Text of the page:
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Photo: Stocksy/Carina Wendland

Well, it looks like kids in the United States aren’t the only ones experiencing anxiety at an all-time-high rate. According to a new survey of 1,000 American adults from the American Psychiatric Association, 39 percent are experiencing more anxiety than they were this time last year—and that number is staggeringly more than double the 19 percent of respondents who feel less anxious.

Furthermore, researchers found that 39 percent of respondents said they didn’t feel a difference in their anxiety levels since last year, and 3 percent weren’t sure. But those who did report being more anxious certainly had their reasons: While worries (particularly about safety) came in as the top factor for anxiety at 36 percent, financial fears came in close second, at 35 percent. After that was health, at 28 percent, followed by both the impact of politics on daily life and relationships with family, friends, and coworkers, at 20 percent each.

“Living in our current society with government instability, economic instability, media stress, insecurity of personal safety with current events, and often personal-life instability can be overwhelming and create great concern in one’s life that can often lead to feelings of anxiety.” —Bethany Kassar, clinical social worker

Researchers found females to be more anxious than men and people of color more anxious than caucasians, but it’s worth noting that the levels are up across the board. Basically, these feelings don’t discriminate: “Living in our current society with government instability, economic instability, media stress, insecurity of personal safety with current events, and often personal-life instability can be overwhelming and create great concern in one’s life that can often lead to feelings of anxiety,” says Bethany Kassar, clinical social worker and executive director of outpatient services at Summit Behavioral Health.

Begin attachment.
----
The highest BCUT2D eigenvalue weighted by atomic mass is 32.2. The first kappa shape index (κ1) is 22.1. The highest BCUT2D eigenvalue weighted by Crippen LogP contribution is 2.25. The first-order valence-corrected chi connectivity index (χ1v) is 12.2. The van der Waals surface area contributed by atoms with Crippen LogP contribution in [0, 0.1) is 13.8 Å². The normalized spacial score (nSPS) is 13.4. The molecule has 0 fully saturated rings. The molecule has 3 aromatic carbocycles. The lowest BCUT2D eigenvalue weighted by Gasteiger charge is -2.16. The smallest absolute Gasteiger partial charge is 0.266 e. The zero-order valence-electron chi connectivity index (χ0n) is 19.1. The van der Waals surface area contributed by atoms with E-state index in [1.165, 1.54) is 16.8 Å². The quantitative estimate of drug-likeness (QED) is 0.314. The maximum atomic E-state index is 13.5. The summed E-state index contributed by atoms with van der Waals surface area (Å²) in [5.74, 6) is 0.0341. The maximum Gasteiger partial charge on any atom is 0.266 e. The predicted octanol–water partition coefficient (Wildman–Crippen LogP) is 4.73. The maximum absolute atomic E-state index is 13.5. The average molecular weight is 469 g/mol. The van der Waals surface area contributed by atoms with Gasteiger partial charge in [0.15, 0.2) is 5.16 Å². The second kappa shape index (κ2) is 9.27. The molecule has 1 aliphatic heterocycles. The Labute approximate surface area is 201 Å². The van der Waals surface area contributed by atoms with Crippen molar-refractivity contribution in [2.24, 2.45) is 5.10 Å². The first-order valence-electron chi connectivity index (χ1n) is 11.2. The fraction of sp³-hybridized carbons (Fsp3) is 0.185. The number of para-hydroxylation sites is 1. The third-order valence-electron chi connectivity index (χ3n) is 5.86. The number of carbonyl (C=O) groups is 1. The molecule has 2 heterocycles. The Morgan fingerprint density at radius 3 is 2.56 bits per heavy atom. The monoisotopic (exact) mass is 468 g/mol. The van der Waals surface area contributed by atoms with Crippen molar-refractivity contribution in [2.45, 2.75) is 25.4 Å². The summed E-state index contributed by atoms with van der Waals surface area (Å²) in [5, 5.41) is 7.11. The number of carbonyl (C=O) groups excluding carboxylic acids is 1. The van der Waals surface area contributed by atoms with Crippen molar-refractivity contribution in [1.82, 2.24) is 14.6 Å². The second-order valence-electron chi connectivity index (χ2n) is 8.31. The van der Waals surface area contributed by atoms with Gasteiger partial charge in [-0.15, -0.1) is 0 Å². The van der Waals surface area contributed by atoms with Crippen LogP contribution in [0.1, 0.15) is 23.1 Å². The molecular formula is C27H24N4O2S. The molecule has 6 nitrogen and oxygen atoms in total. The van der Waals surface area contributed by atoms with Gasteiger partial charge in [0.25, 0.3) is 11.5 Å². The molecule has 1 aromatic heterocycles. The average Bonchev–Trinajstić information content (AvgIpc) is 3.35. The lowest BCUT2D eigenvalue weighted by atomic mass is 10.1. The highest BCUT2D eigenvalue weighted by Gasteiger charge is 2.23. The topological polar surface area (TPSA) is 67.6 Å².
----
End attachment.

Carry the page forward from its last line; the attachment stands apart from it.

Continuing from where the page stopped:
There are plenty of ways to reduce the effects of stress—including “taking a deep breath, maintaining a daily routine of a healthy diet and exercise, and talking with a person in your support system,” says Kassar—but tackling the anxiety-causing root of the problem head-on is also important. If you can, she suggests removing yourself from the situation that’s causing your anxiety in the first place, as well as not being afraid to seek professional help.

Figure out what’s making you feel the most anxious—whether it’s that pile of bills on your countertop or your job—and spend some time finding a way to decrease those specific worries. Hopefully with time, help, and coping strategies on your side, you’ll start feeling the sensation of chronic worry melt away.

Here’s what to do instead of taking deep breaths during an anxiety attack. Or, find out how one woman uses exercise to combat her anxiety.

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